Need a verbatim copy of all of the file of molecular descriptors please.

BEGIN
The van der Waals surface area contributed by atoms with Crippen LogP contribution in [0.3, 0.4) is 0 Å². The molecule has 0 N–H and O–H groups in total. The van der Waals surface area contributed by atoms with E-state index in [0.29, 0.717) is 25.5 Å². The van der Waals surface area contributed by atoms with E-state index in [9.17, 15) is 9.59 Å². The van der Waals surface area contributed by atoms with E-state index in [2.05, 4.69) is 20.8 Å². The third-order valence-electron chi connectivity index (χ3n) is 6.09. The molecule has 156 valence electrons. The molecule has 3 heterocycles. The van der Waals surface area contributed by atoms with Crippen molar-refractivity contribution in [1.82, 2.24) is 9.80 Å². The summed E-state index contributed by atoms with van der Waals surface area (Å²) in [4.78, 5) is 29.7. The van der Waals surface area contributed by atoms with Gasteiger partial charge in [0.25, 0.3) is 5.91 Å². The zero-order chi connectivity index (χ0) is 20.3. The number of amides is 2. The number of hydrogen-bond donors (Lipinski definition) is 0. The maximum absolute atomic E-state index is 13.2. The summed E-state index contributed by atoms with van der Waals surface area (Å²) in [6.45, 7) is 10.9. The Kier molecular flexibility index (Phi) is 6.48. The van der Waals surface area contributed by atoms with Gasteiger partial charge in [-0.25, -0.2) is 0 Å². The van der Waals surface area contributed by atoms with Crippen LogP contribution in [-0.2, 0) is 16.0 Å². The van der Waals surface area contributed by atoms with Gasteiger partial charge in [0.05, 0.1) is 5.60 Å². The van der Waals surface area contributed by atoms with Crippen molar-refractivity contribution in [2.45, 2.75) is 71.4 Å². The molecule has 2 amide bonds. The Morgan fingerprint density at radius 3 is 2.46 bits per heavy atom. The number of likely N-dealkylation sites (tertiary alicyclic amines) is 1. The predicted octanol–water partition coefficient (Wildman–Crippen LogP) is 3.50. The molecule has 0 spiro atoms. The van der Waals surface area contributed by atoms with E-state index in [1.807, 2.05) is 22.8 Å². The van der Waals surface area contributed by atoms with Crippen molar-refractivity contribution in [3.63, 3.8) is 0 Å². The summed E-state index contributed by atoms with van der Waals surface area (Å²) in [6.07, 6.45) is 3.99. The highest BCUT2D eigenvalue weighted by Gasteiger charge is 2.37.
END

The van der Waals surface area contributed by atoms with Crippen LogP contribution in [0.3, 0.4) is 0 Å². The molecule has 0 N–H and O–H groups in total. The van der Waals surface area contributed by atoms with E-state index in [0.29, 0.717) is 25.5 Å². The van der Waals surface area contributed by atoms with E-state index in [9.17, 15) is 9.59 Å². The van der Waals surface area contributed by atoms with E-state index in [2.05, 4.69) is 20.8 Å². The third-order valence-electron chi connectivity index (χ3n) is 6.09. The molecule has 156 valence electrons. The molecule has 3 heterocycles. The van der Waals surface area contributed by atoms with Crippen molar-refractivity contribution in [1.82, 2.24) is 9.80 Å². The summed E-state index contributed by atoms with van der Waals surface area (Å²) in [4.78, 5) is 29.7. The van der Waals surface area contributed by atoms with Gasteiger partial charge in [0.25, 0.3) is 5.91 Å². The zero-order chi connectivity index (χ0) is 20.3. The number of amides is 2. The number of hydrogen-bond donors (Lipinski definition) is 0. The maximum absolute atomic E-state index is 13.2. The summed E-state index contributed by atoms with van der Waals surface area (Å²) in [6.45, 7) is 10.9. The Kier molecular flexibility index (Phi) is 6.48. The van der Waals surface area contributed by atoms with Gasteiger partial charge in [-0.25, -0.2) is 0 Å². The van der Waals surface area contributed by atoms with Crippen LogP contribution in [-0.2, 0) is 16.0 Å². The van der Waals surface area contributed by atoms with Gasteiger partial charge in [0.05, 0.1) is 5.60 Å². The van der Waals surface area contributed by atoms with Crippen molar-refractivity contribution in [2.45, 2.75) is 71.4 Å². The molecule has 2 amide bonds. The Morgan fingerprint density at radius 3 is 2.46 bits per heavy atom. The number of likely N-dealkylation sites (tertiary alicyclic amines) is 1. The predicted octanol–water partition coefficient (Wildman–Crippen LogP) is 3.50. The molecule has 0 spiro atoms. The van der Waals surface area contributed by atoms with E-state index in [1.807, 2.05) is 22.8 Å². The van der Waals surface area contributed by atoms with Crippen molar-refractivity contribution in [3.63, 3.8) is 0 Å². The summed E-state index contributed by atoms with van der Waals surface area (Å²) in [6.07, 6.45) is 3.99. The highest BCUT2D eigenvalue weighted by Gasteiger charge is 2.37.